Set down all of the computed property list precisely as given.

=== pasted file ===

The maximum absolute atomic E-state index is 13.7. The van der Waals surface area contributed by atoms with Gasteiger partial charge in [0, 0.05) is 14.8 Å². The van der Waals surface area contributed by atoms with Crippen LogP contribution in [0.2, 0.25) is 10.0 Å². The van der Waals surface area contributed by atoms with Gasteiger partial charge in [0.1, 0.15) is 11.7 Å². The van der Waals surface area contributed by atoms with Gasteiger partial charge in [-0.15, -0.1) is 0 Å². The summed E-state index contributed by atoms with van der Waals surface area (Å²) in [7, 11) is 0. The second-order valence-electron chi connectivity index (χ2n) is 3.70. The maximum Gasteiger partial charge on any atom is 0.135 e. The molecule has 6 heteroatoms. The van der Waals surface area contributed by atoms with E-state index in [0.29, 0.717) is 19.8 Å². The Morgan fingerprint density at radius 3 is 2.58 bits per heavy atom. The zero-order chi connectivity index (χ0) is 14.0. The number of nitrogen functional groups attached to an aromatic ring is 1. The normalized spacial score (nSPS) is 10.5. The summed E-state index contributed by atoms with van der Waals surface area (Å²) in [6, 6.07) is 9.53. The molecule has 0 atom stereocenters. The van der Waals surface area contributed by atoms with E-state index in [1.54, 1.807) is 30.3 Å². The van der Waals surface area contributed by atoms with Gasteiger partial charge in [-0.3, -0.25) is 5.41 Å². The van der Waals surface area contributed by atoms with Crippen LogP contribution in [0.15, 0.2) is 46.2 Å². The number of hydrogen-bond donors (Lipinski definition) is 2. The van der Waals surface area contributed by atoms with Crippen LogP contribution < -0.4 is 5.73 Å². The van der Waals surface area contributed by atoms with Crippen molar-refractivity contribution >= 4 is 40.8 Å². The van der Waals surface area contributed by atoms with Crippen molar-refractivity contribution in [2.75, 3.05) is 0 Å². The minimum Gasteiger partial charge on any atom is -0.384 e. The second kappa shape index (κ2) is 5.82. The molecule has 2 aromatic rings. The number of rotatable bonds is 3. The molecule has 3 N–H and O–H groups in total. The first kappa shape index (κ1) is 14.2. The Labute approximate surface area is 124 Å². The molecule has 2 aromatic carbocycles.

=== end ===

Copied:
The maximum absolute atomic E-state index is 13.7. The van der Waals surface area contributed by atoms with Gasteiger partial charge in [0, 0.05) is 14.8 Å². The van der Waals surface area contributed by atoms with Crippen LogP contribution in [0.2, 0.25) is 10.0 Å². The van der Waals surface area contributed by atoms with Gasteiger partial charge in [0.1, 0.15) is 11.7 Å². The van der Waals surface area contributed by atoms with Gasteiger partial charge in [-0.15, -0.1) is 0 Å². The summed E-state index contributed by atoms with van der Waals surface area (Å²) in [7, 11) is 0. The second-order valence-electron chi connectivity index (χ2n) is 3.70. The maximum Gasteiger partial charge on any atom is 0.135 e. The molecule has 6 heteroatoms. The van der Waals surface area contributed by atoms with E-state index in [0.29, 0.717) is 19.8 Å². The Morgan fingerprint density at radius 3 is 2.58 bits per heavy atom. The zero-order chi connectivity index (χ0) is 14.0. The number of nitrogen functional groups attached to an aromatic ring is 1. The normalized spacial score (nSPS) is 10.5. The summed E-state index contributed by atoms with van der Waals surface area (Å²) in [6, 6.07) is 9.53. The molecule has 0 atom stereocenters. The van der Waals surface area contributed by atoms with E-state index in [1.54, 1.807) is 30.3 Å². The van der Waals surface area contributed by atoms with Gasteiger partial charge in [-0.3, -0.25) is 5.41 Å². The van der Waals surface area contributed by atoms with Crippen LogP contribution in [0.15, 0.2) is 46.2 Å². The number of hydrogen-bond donors (Lipinski definition) is 2. The van der Waals surface area contributed by atoms with Crippen LogP contribution < -0.4 is 5.73 Å². The van der Waals surface area contributed by atoms with Crippen molar-refractivity contribution >= 4 is 40.8 Å². The van der Waals surface area contributed by atoms with Crippen molar-refractivity contribution in [2.75, 3.05) is 0 Å². The minimum Gasteiger partial charge on any atom is -0.384 e. The second kappa shape index (κ2) is 5.82. The molecule has 2 aromatic rings. The number of rotatable bonds is 3. The molecule has 3 N–H and O–H groups in total. The first kappa shape index (κ1) is 14.2. The Labute approximate surface area is 124 Å². The molecule has 2 aromatic carbocycles.